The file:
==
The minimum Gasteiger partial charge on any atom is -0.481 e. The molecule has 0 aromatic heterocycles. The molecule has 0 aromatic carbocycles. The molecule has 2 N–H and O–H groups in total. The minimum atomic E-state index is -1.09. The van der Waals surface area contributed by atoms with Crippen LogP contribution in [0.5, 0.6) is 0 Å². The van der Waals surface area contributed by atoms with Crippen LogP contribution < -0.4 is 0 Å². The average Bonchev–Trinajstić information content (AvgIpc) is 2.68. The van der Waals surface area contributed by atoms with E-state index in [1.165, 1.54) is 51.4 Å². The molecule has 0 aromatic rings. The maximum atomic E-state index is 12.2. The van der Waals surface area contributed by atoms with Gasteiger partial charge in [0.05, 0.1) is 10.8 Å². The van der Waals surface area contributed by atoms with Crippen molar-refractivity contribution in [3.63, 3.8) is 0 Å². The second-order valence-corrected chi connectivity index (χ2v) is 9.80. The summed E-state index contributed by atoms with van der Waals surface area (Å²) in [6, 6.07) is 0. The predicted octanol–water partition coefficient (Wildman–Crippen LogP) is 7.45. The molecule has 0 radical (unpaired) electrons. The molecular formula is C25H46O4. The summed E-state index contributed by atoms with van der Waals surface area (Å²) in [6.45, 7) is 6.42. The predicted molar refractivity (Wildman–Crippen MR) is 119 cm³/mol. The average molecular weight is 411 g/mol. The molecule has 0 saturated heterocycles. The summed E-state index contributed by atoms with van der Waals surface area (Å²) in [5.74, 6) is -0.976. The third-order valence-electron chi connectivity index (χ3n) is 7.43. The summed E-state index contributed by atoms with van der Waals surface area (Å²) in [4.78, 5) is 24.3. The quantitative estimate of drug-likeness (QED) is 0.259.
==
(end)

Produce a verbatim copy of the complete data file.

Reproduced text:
The minimum Gasteiger partial charge on any atom is -0.481 e. The molecule has 0 aromatic heterocycles. The molecule has 0 aromatic carbocycles. The molecule has 2 N–H and O–H groups in total. The minimum atomic E-state index is -1.09. The van der Waals surface area contributed by atoms with Crippen LogP contribution in [0.5, 0.6) is 0 Å². The van der Waals surface area contributed by atoms with Crippen LogP contribution < -0.4 is 0 Å². The average Bonchev–Trinajstić information content (AvgIpc) is 2.68. The van der Waals surface area contributed by atoms with E-state index in [1.165, 1.54) is 51.4 Å². The molecule has 0 aromatic rings. The maximum atomic E-state index is 12.2. The van der Waals surface area contributed by atoms with Gasteiger partial charge in [0.05, 0.1) is 10.8 Å². The van der Waals surface area contributed by atoms with Crippen molar-refractivity contribution in [3.63, 3.8) is 0 Å². The second-order valence-corrected chi connectivity index (χ2v) is 9.80. The summed E-state index contributed by atoms with van der Waals surface area (Å²) in [6, 6.07) is 0. The predicted octanol–water partition coefficient (Wildman–Crippen LogP) is 7.45. The molecule has 0 radical (unpaired) electrons. The molecular formula is C25H46O4. The summed E-state index contributed by atoms with van der Waals surface area (Å²) in [6.45, 7) is 6.42. The predicted molar refractivity (Wildman–Crippen MR) is 119 cm³/mol. The average molecular weight is 411 g/mol. The molecule has 0 saturated heterocycles. The summed E-state index contributed by atoms with van der Waals surface area (Å²) in [5.74, 6) is -0.976. The third-order valence-electron chi connectivity index (χ3n) is 7.43. The summed E-state index contributed by atoms with van der Waals surface area (Å²) in [4.78, 5) is 24.3. The quantitative estimate of drug-likeness (QED) is 0.259.